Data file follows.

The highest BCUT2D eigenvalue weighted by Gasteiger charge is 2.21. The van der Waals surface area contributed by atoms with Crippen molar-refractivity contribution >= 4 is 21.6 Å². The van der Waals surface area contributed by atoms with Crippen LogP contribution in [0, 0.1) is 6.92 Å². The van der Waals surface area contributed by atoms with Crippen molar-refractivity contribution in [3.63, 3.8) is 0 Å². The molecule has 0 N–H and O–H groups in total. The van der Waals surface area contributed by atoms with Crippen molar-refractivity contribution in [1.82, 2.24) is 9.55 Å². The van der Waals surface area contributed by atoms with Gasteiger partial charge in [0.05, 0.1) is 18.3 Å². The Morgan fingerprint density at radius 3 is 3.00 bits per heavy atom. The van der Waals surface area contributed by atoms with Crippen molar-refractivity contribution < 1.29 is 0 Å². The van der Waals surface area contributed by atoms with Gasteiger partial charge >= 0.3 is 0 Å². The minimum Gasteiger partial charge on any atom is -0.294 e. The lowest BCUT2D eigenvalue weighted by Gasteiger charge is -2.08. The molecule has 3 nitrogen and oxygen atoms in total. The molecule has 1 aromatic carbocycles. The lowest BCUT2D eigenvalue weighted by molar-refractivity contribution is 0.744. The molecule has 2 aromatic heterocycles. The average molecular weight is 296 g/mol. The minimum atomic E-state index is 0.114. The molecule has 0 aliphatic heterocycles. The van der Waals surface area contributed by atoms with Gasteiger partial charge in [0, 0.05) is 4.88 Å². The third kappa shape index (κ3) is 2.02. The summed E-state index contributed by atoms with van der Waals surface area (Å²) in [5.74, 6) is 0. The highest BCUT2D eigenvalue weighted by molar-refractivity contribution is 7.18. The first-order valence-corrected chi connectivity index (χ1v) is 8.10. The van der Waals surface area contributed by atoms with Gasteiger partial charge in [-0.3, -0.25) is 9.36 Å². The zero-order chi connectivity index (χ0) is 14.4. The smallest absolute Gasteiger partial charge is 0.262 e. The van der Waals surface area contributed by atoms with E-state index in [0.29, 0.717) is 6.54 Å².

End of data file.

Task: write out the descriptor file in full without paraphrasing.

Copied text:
The highest BCUT2D eigenvalue weighted by Gasteiger charge is 2.21. The van der Waals surface area contributed by atoms with Crippen molar-refractivity contribution >= 4 is 21.6 Å². The van der Waals surface area contributed by atoms with Crippen LogP contribution in [0, 0.1) is 6.92 Å². The van der Waals surface area contributed by atoms with Crippen molar-refractivity contribution in [3.63, 3.8) is 0 Å². The molecule has 0 N–H and O–H groups in total. The van der Waals surface area contributed by atoms with Crippen molar-refractivity contribution in [1.82, 2.24) is 9.55 Å². The van der Waals surface area contributed by atoms with Gasteiger partial charge in [0.05, 0.1) is 18.3 Å². The Morgan fingerprint density at radius 3 is 3.00 bits per heavy atom. The van der Waals surface area contributed by atoms with Crippen molar-refractivity contribution < 1.29 is 0 Å². The van der Waals surface area contributed by atoms with Gasteiger partial charge >= 0.3 is 0 Å². The minimum Gasteiger partial charge on any atom is -0.294 e. The lowest BCUT2D eigenvalue weighted by Gasteiger charge is -2.08. The molecule has 3 nitrogen and oxygen atoms in total. The molecule has 1 aromatic carbocycles. The lowest BCUT2D eigenvalue weighted by molar-refractivity contribution is 0.744. The molecule has 2 aromatic heterocycles. The average molecular weight is 296 g/mol. The minimum atomic E-state index is 0.114. The molecule has 0 aliphatic heterocycles. The van der Waals surface area contributed by atoms with Gasteiger partial charge in [0, 0.05) is 4.88 Å². The third kappa shape index (κ3) is 2.02. The summed E-state index contributed by atoms with van der Waals surface area (Å²) in [5.74, 6) is 0. The highest BCUT2D eigenvalue weighted by molar-refractivity contribution is 7.18. The first-order valence-corrected chi connectivity index (χ1v) is 8.10. The van der Waals surface area contributed by atoms with Gasteiger partial charge in [-0.3, -0.25) is 9.36 Å². The zero-order chi connectivity index (χ0) is 14.4. The smallest absolute Gasteiger partial charge is 0.262 e. The van der Waals surface area contributed by atoms with E-state index in [0.29, 0.717) is 6.54 Å².